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July 27 down the years
Controversy abounds as Boks tame 'Invincibles'
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Willie-John McBride leads the Lions out for the final Test of the historic 1974 tour © Getty Images
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1974
The British & Irish Lions remained unbeaten but lost their 100% winning record when they were held to a 13-13 draw at Johannesburg by the Springboks in the fourth and final Test. Referee Max Baise was the hero and villain for the Lions, allowing Roger Uttley's controversial try - the ball hadn't been grounded - before disallowing another for flanker Fergus Slattery in the dying seconds. Baise admitted that his incorrect decision for Uttley's try was "the worst" of his career, while Slattery later said: "He awarded a five yard scrum. Baise ran in behind the goal line after (my) break from the 22 down the touchline. He was in the wrong place basically."

1908
There was a near-disaster late in the evening as the SS Victoria departed Auckland for Australia carrying the Anglo-Welsh team. Percy Down, the England forward, survived falling overboard after leaning over to say goodbye to a well-wisher. England centre Henry Vassall missed the boat after partying with lady-friends and sailed for Sydney the next day.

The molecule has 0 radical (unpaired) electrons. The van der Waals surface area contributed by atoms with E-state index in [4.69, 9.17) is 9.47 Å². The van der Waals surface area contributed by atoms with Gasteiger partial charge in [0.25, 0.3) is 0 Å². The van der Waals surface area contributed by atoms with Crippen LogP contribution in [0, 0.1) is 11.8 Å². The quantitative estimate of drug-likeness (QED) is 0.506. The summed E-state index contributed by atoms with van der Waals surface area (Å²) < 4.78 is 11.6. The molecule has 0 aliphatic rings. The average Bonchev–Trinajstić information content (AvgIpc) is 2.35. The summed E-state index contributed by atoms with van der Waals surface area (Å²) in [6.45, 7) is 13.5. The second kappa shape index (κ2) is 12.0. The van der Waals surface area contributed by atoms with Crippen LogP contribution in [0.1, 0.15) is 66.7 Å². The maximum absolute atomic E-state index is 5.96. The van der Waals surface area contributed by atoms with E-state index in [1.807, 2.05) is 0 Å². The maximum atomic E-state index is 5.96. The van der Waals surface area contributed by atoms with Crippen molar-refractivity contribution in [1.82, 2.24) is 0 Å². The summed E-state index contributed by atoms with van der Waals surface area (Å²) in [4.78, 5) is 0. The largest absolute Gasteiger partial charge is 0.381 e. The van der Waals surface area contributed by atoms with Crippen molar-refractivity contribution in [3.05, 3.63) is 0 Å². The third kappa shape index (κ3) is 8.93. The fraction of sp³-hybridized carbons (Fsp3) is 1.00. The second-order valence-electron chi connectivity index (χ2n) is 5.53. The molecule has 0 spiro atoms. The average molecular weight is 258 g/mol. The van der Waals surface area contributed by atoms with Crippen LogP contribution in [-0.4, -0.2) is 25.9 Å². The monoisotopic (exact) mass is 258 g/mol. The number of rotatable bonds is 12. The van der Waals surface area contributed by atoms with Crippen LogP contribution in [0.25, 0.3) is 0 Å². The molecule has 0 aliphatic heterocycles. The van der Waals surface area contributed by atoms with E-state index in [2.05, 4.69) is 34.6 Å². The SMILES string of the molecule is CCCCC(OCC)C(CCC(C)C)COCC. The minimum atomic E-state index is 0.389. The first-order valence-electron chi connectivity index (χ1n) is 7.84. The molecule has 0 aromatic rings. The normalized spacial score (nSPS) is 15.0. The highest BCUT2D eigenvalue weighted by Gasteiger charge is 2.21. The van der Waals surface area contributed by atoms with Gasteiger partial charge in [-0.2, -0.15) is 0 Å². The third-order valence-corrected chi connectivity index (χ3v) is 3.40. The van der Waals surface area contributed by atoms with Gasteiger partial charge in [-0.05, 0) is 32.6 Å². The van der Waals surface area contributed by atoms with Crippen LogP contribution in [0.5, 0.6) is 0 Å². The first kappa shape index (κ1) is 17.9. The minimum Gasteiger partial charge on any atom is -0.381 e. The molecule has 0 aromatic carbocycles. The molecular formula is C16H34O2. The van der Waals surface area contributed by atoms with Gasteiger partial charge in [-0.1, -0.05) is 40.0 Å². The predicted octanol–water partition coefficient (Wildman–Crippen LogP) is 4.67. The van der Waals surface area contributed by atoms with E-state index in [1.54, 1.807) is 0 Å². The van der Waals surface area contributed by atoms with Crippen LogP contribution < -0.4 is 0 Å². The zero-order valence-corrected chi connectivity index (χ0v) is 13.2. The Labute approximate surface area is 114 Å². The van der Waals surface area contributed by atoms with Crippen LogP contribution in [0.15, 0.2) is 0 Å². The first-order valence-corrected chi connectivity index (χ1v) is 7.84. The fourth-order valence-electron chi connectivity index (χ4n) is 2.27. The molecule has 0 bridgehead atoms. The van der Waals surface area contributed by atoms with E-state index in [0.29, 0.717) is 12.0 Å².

2004
Legendary All Black wing Jonah Lomu underwent a kidney transplant - he had been on dialysis three times a week for almost a year. Following the operation the iconic wing was out of action until a return to the game in 2005 but his comeback was never really successful, which was hardly surprising.

1981
The NZRFU announced South Africa's tour would proceed despite widespread international and domestic condemnation of their stance. The government's anger was apparent but it maintained it could not interfere, although it gave police powers to cancel any match on security grounds. Prime minister Robert Muldoon warned that the violent tactics of the anti-apartheid protesters risked alienating the ordinary people who had until then opposed the tour.

1968
An All Black side packed with talent beat France, the reigning Grand Slam Five Nations champions, 9-3 in Wellington to go two up in the three-Test series.

1903
Reg Skrimshire's dropped goal proved to be the the winning score for the Lions in a 7-5 verdict against East London, the tourists' fifth consecutive victory in nine days.

1910
Cape Colony inflicted a 19-0 defeat on the Lions in Kimberley. The result equalled the then record losing margin suffered by a touring side in South Africa.

1965
The Springbok midweek team kept a clean sheet, winning 11-0 against West Coast/Buller at Greymouth in the last match before the Test series began.

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